5. During the time alloted for the sermon, I read the following scripture lessons from the Liturgy of the Passion. Because the entire narrative moves from scene to scene, I separated each scene with a corporate prayer of confession. After I read each passage, I then invited the congregation to pray with me the prayer of confession. Here’s the sequence:

Palm Sunday Liturgy of the Passion

Reading: Matthew 26:14-30 — The Last Supper

All: Lord, we confess that just like Judas we have come to your table with thoughts of betraying you in our hearts. Like Judas, we have taken the bread from you hand and the cup from your table while harboring doubts about you and your teaching. Forgive us, O Lord, for this spirit of betrayal that presumes we know more about your Kingdom than you. Amen.

Reading: Matthew 26:31-56 — The Garden of Gethsamene

All: Lord, we confess that when you struggled in agony, we slept in apathy. When they came to arrest you, we betrayed your teaching by fighting back, and then abandoned you in your hour of need. When they accused us of being your disciples we denied ever knowing you. And when the cock crowed, we wept over our own failure to be faithful. Forgive us, O Lord, for our apathy, our fear, and our faithlessness. Amen.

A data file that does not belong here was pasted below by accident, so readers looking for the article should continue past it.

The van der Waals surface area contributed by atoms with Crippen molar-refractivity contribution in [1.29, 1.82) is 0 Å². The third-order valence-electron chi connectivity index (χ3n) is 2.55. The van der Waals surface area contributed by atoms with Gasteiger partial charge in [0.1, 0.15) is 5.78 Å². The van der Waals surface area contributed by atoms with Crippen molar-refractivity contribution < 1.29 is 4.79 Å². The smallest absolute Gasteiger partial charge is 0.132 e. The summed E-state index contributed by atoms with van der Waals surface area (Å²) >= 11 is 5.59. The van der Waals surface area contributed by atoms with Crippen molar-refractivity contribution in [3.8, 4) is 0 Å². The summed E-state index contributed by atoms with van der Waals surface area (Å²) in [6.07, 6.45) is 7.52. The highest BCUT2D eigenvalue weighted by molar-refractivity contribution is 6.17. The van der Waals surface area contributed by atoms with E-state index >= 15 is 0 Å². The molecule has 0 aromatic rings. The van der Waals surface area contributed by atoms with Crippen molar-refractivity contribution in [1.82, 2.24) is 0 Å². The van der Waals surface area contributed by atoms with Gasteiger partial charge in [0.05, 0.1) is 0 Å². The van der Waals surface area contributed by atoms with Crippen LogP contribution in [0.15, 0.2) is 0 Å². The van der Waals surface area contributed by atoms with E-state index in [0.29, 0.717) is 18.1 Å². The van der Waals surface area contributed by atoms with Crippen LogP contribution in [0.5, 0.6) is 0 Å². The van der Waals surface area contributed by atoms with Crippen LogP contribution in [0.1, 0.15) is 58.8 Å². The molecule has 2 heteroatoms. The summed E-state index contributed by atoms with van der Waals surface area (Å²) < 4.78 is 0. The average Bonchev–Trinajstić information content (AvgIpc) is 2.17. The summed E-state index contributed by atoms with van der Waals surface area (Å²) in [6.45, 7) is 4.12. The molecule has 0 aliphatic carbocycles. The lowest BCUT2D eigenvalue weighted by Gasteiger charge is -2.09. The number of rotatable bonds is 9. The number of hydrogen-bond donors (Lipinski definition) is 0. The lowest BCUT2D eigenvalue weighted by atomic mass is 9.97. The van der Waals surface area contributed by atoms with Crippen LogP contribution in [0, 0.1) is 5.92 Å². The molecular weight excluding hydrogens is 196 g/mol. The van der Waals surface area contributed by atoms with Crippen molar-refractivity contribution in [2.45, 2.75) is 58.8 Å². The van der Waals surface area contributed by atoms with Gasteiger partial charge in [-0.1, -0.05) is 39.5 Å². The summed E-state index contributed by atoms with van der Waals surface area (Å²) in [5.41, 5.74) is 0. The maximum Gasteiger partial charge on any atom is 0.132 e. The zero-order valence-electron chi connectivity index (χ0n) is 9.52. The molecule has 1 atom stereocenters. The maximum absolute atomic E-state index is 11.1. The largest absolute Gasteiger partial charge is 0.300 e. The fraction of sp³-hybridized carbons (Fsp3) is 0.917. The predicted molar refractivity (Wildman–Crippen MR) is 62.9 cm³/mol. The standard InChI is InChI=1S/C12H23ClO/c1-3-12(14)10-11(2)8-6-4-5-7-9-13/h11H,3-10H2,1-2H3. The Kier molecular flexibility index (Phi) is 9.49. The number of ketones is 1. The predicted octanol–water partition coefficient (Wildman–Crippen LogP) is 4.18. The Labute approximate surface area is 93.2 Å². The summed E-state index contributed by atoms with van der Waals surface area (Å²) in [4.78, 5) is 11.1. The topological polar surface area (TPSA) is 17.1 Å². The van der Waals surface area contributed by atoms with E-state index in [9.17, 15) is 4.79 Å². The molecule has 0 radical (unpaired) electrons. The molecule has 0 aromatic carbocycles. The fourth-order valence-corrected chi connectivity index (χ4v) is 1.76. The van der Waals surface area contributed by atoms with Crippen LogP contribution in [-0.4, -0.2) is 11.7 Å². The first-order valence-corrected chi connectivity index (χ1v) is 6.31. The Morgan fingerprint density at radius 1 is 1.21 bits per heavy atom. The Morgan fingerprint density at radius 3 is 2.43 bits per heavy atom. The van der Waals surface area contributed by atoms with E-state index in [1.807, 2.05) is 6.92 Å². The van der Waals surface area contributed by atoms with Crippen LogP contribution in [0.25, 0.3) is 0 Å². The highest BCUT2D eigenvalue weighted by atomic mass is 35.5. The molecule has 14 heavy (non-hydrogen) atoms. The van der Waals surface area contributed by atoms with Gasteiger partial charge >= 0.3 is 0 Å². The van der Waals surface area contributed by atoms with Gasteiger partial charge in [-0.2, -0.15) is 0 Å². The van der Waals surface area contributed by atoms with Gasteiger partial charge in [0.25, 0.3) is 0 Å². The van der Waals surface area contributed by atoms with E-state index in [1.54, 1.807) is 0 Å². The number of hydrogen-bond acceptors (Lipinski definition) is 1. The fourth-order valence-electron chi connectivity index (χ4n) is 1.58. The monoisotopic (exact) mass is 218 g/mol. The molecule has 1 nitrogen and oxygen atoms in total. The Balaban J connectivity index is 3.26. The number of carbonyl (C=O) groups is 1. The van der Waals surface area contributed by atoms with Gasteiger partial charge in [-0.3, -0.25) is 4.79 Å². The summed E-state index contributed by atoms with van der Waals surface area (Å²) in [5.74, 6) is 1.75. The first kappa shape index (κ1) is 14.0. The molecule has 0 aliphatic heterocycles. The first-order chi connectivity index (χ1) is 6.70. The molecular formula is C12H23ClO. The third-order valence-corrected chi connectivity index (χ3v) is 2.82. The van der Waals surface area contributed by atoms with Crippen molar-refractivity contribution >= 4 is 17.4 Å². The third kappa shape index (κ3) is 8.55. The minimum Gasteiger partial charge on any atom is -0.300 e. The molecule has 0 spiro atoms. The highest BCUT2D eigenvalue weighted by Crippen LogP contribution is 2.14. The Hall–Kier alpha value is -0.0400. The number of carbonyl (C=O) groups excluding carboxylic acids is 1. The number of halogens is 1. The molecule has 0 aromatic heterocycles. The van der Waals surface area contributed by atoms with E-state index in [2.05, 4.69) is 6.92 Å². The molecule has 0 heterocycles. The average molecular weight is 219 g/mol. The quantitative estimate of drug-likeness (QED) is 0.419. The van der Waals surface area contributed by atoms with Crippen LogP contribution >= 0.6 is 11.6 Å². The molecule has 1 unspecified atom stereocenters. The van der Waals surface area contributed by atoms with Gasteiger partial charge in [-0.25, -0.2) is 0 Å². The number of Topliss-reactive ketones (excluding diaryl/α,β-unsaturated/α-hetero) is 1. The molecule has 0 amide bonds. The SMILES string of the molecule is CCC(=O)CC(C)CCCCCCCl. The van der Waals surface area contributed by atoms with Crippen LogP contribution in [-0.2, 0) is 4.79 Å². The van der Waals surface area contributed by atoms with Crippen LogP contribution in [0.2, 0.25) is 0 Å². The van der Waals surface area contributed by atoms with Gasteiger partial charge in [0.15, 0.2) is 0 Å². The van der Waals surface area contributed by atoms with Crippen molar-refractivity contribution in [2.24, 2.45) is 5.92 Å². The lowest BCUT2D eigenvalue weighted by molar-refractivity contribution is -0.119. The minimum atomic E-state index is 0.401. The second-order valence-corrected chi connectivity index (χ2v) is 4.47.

Reading: Matthew 27:1-26 — Jesus Before Pilate

All: Lord, we confess that like the crowd gathered before Pilate, we have chosen Barabbas instead of you. Like the crowd that day, when Pilate asked, “What shall I do with Jesus who is called the Messiah?” — we have answered, “Crucify him!” Forgive us for our failure to choose you and the freedom you offer. Amen.

Reading: Matthew 27:27-66 — The Crucifixion and Burial of Jesus

All: Lord, we confess that we see ourselves in the faces of the Roman soldiers who nailed you to the cross; we hear ourselves taunting you as you hang silently before us; and, we feel the bitterness of one thief and the contrition of the other. May we be counted among those who, in great sorrow, lovingly laid you to rest in the garden tomb, hopefully waiting for God’s salvation. Amen.

I wrote the prayers of confession, so feel free to edit them for your use.

6. After the readings and prayers, our choir sang the anthem, The Hour Has Come, which was a solemn and powerful account of the last days in Jesus’ life.